Charlie Gard will be buried with his cuddly toy monkeys, his family has said.
The 11-month-old died on Friday just a week shy of his first birthday after suffering from a rare genetic condition.
The youngster was at the centre of a legal battle between his parents - who wanted to take their son to the US for experimental treatment - and Great Ormond Street Hospital (GOSH) that attracted worldwide attention.
Speaking about Charlie's funeral, family spokeswoman Alison Smith-Squire told the Sun: "They haven't finalised any plans yet but they have decided Charlie will be buried with his beloved toy monkeys."
Charlie, who was born on August 4 last year, had a form of mitochondrial disease, a condition that causes progressive muscle weakness and brain damage.
Described as "perfectly healthy" when he was born, Charlie was admitted to hospital at eight weeks and his condition progressively deteriorated.
His parents Chris Gard and Connie Yates said they wanted to take their son across the Atlantic for nucleoside bypass therapy, but specialists at GOSH in London, where Charlie was being cared for, said the treatment was experimental and would not help.
He was taken to a hospice where life support was withdrawn and he died last week.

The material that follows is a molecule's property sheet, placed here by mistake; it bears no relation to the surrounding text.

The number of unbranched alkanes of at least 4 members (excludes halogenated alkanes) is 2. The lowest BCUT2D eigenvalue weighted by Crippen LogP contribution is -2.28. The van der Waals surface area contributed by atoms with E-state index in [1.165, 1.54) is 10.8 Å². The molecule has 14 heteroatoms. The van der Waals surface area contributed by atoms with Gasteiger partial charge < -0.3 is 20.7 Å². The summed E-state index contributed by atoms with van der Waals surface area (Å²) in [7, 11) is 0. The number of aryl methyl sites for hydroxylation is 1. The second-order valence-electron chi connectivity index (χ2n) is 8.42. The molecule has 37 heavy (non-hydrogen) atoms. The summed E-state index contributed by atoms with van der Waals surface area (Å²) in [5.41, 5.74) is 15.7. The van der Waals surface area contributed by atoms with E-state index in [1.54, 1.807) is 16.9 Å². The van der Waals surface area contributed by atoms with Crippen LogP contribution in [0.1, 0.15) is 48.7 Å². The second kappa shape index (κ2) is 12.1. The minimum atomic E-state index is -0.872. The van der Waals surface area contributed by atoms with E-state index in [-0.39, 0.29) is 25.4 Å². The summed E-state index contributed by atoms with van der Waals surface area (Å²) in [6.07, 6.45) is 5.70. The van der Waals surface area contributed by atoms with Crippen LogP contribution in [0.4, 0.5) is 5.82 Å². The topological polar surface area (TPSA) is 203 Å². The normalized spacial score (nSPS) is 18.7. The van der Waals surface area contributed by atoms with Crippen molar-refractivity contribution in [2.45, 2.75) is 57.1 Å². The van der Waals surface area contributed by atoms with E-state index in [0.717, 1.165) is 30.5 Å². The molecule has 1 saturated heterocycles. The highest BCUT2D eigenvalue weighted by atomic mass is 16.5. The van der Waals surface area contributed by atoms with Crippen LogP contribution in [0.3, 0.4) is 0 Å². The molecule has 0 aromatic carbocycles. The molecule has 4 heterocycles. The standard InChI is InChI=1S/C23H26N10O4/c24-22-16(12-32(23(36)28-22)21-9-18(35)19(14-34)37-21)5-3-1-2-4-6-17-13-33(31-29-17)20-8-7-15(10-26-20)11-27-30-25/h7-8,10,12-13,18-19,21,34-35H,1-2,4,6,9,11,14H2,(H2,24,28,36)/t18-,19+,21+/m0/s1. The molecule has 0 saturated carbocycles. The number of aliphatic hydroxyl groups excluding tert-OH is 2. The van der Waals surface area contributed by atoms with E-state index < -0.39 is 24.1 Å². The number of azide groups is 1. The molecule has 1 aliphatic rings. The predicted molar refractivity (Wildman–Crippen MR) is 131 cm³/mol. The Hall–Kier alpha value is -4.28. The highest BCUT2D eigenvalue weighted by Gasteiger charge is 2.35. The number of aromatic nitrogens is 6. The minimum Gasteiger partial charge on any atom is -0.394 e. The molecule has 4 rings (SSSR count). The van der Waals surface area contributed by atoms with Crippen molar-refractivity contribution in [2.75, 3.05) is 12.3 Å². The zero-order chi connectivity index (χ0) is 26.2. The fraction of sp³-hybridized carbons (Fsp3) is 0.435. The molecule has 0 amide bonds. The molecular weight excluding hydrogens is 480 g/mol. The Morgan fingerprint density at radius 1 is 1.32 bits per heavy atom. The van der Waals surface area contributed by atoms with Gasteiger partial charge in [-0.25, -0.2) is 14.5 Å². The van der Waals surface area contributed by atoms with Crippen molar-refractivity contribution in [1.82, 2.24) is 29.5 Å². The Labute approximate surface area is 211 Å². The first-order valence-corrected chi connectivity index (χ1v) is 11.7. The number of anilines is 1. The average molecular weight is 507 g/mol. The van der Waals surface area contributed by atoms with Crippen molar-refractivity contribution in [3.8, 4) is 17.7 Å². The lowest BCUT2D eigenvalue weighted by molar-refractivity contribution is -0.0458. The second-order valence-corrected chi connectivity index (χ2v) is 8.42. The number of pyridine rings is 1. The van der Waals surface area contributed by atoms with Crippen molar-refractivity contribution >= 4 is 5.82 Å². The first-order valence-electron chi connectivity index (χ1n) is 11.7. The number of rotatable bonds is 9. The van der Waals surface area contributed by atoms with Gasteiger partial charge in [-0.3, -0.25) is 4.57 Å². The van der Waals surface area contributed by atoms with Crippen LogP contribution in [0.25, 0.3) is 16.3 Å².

Ms Yates is quoted in the Mail as saying: "We should be planning Charlie's first birthday but instead we're planning his funeral."
Charlie's plight saw hundreds of supporters - called Charlie's Army - lending their voices and money for him to be given treatment, with £1.35 million raised on an online fund-raising site.
The protracted legal battle saw the couple take their case to the High Court, Court of Appeal and Supreme Court - all of which ruled life support treatment should end and Charlie should be allowed to die with dignity.
Judges at the European Court of Human Rights refused to intervene in the case - and the couple said they felt "let down" following the series of court hearings.
Paying tribute to their son following the end of their legal challenge on Monday the couple, both in their 30s, of Bedfont, west London, described him as an "absolute warrior".
Mr Gard gave an emotional speech on the steps of the High Court when he said: "Mummy and Daddy love you so much Charlie, we always have and we always will and we are so sorry that we couldn't save you.
"We had the chance but we weren't allowed to give you that chance. Sweet dreams baby. Sleep tight our beautiful little boy."